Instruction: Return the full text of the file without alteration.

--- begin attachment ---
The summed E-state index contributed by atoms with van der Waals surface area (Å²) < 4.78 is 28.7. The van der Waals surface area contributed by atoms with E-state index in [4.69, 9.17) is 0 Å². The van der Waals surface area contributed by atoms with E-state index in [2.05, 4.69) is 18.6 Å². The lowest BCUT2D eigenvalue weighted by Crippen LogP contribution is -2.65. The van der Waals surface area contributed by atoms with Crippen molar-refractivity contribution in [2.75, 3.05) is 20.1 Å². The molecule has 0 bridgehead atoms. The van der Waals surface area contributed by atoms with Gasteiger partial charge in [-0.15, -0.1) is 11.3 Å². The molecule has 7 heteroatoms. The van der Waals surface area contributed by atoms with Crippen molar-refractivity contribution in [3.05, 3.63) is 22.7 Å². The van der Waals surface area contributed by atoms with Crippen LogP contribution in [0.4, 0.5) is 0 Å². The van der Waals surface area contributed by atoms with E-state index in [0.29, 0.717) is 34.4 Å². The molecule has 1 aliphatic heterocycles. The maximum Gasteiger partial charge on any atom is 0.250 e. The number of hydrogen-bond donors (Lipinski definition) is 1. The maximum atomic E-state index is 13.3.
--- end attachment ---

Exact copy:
The summed E-state index contributed by atoms with van der Waals surface area (Å²) < 4.78 is 28.7. The van der Waals surface area contributed by atoms with E-state index in [4.69, 9.17) is 0 Å². The van der Waals surface area contributed by atoms with E-state index in [2.05, 4.69) is 18.6 Å². The lowest BCUT2D eigenvalue weighted by Crippen LogP contribution is -2.65. The van der Waals surface area contributed by atoms with Crippen molar-refractivity contribution in [2.75, 3.05) is 20.1 Å². The molecule has 0 bridgehead atoms. The van der Waals surface area contributed by atoms with Gasteiger partial charge in [-0.15, -0.1) is 11.3 Å². The molecule has 7 heteroatoms. The van der Waals surface area contributed by atoms with Crippen molar-refractivity contribution in [3.05, 3.63) is 22.7 Å². The van der Waals surface area contributed by atoms with Crippen LogP contribution in [0.4, 0.5) is 0 Å². The van der Waals surface area contributed by atoms with E-state index in [0.29, 0.717) is 34.4 Å². The molecule has 1 aliphatic heterocycles. The maximum Gasteiger partial charge on any atom is 0.250 e. The number of hydrogen-bond donors (Lipinski definition) is 1. The maximum atomic E-state index is 13.3.